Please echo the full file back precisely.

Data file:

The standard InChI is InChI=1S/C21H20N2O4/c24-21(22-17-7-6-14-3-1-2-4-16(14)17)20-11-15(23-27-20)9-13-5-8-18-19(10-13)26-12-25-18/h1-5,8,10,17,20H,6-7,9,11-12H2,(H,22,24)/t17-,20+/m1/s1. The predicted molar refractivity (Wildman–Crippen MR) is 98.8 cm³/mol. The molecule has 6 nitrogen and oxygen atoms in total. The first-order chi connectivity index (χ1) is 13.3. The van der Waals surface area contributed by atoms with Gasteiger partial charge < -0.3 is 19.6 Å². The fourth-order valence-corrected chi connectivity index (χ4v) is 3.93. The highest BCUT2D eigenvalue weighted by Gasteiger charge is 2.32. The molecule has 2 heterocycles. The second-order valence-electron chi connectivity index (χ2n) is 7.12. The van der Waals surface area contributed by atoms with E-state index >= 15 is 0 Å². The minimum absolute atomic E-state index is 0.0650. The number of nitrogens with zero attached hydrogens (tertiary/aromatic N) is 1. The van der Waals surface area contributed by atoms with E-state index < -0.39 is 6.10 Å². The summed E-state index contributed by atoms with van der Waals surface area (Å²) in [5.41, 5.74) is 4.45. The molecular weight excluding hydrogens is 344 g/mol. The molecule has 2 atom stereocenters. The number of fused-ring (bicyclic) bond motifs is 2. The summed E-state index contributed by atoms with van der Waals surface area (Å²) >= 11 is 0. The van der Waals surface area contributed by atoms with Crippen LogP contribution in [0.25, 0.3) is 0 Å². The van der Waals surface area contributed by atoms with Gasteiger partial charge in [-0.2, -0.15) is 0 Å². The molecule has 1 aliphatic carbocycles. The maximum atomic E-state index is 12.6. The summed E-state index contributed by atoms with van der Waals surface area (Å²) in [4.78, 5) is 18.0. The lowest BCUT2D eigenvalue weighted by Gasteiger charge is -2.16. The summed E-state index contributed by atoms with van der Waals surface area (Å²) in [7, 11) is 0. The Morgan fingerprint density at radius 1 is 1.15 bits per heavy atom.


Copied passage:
The standard InChI is InChI=1S/C21H20N2O4/c24-21(22-17-7-6-14-3-1-2-4-16(14)17)20-11-15(23-27-20)9-13-5-8-18-19(10-13)26-12-25-18/h1-5,8,10,17,20H,6-7,9,11-12H2,(H,22,24)/t17-,20+/m1/s1. The predicted molar refractivity (Wildman–Crippen MR) is 98.8 cm³/mol. The molecule has 6 nitrogen and oxygen atoms in total. The first-order chi connectivity index (χ1) is 13.3. The van der Waals surface area contributed by atoms with Gasteiger partial charge < -0.3 is 19.6 Å². The fourth-order valence-corrected chi connectivity index (χ4v) is 3.93. The highest BCUT2D eigenvalue weighted by Gasteiger charge is 2.32. The molecule has 2 heterocycles. The second-order valence-electron chi connectivity index (χ2n) is 7.12. The van der Waals surface area contributed by atoms with E-state index >= 15 is 0 Å². The minimum absolute atomic E-state index is 0.0650. The number of nitrogens with zero attached hydrogens (tertiary/aromatic N) is 1. The van der Waals surface area contributed by atoms with E-state index < -0.39 is 6.10 Å². The summed E-state index contributed by atoms with van der Waals surface area (Å²) in [5.41, 5.74) is 4.45. The molecular weight excluding hydrogens is 344 g/mol. The molecule has 2 atom stereocenters. The number of fused-ring (bicyclic) bond motifs is 2. The summed E-state index contributed by atoms with van der Waals surface area (Å²) >= 11 is 0. The van der Waals surface area contributed by atoms with Crippen LogP contribution in [0.25, 0.3) is 0 Å². The van der Waals surface area contributed by atoms with Gasteiger partial charge in [-0.2, -0.15) is 0 Å². The molecule has 1 aliphatic carbocycles. The maximum atomic E-state index is 12.6. The summed E-state index contributed by atoms with van der Waals surface area (Å²) in [4.78, 5) is 18.0. The lowest BCUT2D eigenvalue weighted by Gasteiger charge is -2.16. The summed E-state index contributed by atoms with van der Waals surface area (Å²) in [7, 11) is 0. The Morgan fingerprint density at radius 1 is 1.15 bits per heavy atom.